Four studies [18, 31, 35, 39] assessed non-HER2-targeted therapies and survival after BM diagnosis and reported that shorter survival was associated with no chemotherapy versus chemotherapy [18, 31], no hormonal therapy versus hormonal therapy [18], WBRT alone versus any systemic therapy after WBRT [39], and no systemic therapy versus any systemic therapy [35]. In addition, three studies reported that patients receiving surgery or stereotactic radiosurgery had longer survival than those not receiving these treatments [24, 31, 33], while one study reported no association [35]. One study reported no association between the total dose of radiotherapy and survival after BM diagnosis [28].

Treatment mechanism of action and outcomes after brain metastasis

HER2-targeted monoclonal antibodies

Table 4 presents information on anti-HER2 treatment type by mechanism of action, and disease progression and survival after BM. Four studies evaluated survival among patients receiving a HER2-targeted monoclonal antibody (i.e., trastuzumab) after BM diagnosis and reported that overall survival (OS) was longer in patients who received trastuzumab after local therapy compared with patients who did not receive trastuzumab [17, 30, 31, 39]. In Ahn et al. [17], Berghoff et al. [30], and Brufsky et al. [31], the difference in median OS after BM between trastuzumab users and nonusers was 7.8 months, 10 months, and 13.8 months, respectively. Niwinska et al. [39] reported that among patients with HR+ status, trastuzumab users had a 11-month longer median OS compared with nonusers (P < 0.001), and among patients with HR- status, trastuzumab users had a 6-month longer median OS compared with nonusers (P = 0.004). One study evaluated survival among patients receiving HER2-targeted monoclonal antibody combination therapy (i.e., trastuzumab + pertuzumab) and reported that OS was longer in patients who received trastuzumab + pertuzumab (44 months) compared to those who received other HER2-targeted therapy (17 months) or no HER2-targeted therapy (3 months) [19].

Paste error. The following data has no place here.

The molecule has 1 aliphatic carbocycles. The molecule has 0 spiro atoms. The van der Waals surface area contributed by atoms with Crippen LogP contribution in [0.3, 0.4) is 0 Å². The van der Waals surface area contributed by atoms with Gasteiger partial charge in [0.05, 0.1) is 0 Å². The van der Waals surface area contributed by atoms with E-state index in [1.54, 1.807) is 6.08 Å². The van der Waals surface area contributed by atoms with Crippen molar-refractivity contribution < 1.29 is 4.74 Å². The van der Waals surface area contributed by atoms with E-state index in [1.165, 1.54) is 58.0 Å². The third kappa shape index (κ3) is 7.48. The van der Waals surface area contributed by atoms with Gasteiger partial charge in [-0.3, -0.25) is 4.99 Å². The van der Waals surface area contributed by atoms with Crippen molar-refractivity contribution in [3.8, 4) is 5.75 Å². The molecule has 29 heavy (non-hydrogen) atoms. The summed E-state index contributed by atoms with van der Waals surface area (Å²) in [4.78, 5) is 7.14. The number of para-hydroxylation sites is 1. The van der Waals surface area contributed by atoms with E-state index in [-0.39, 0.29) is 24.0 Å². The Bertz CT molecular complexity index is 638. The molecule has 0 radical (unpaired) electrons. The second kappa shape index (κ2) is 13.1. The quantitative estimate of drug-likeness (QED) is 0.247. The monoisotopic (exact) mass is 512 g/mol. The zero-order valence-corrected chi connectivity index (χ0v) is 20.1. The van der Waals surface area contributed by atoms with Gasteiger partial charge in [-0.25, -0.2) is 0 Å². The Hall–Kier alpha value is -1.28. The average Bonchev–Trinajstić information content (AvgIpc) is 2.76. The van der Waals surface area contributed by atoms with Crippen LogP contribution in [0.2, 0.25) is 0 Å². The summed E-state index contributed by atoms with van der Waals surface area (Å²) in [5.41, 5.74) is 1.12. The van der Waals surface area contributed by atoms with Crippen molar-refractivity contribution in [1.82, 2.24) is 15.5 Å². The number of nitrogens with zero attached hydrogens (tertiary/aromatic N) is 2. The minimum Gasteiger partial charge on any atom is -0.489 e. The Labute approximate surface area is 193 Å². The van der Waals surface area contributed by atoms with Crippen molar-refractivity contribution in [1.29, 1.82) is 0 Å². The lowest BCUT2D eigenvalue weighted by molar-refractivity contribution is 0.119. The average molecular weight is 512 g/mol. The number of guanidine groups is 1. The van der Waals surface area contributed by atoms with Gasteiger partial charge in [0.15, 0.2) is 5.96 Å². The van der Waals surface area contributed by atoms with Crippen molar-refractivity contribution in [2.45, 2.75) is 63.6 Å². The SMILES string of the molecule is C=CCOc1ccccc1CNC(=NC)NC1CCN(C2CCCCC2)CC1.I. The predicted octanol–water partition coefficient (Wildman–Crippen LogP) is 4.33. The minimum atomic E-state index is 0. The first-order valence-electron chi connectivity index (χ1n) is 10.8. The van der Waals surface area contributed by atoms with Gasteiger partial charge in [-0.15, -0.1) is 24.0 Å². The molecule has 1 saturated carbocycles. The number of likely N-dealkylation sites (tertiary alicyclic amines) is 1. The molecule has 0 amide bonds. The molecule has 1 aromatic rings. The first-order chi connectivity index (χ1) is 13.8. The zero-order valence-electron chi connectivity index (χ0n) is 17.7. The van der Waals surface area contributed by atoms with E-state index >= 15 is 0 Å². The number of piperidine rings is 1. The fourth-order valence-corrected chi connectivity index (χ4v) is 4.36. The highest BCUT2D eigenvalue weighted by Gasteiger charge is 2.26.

Table 4 Effect of Treatment Mechanisms of Action on Survival, Tumor Response, Time to Progression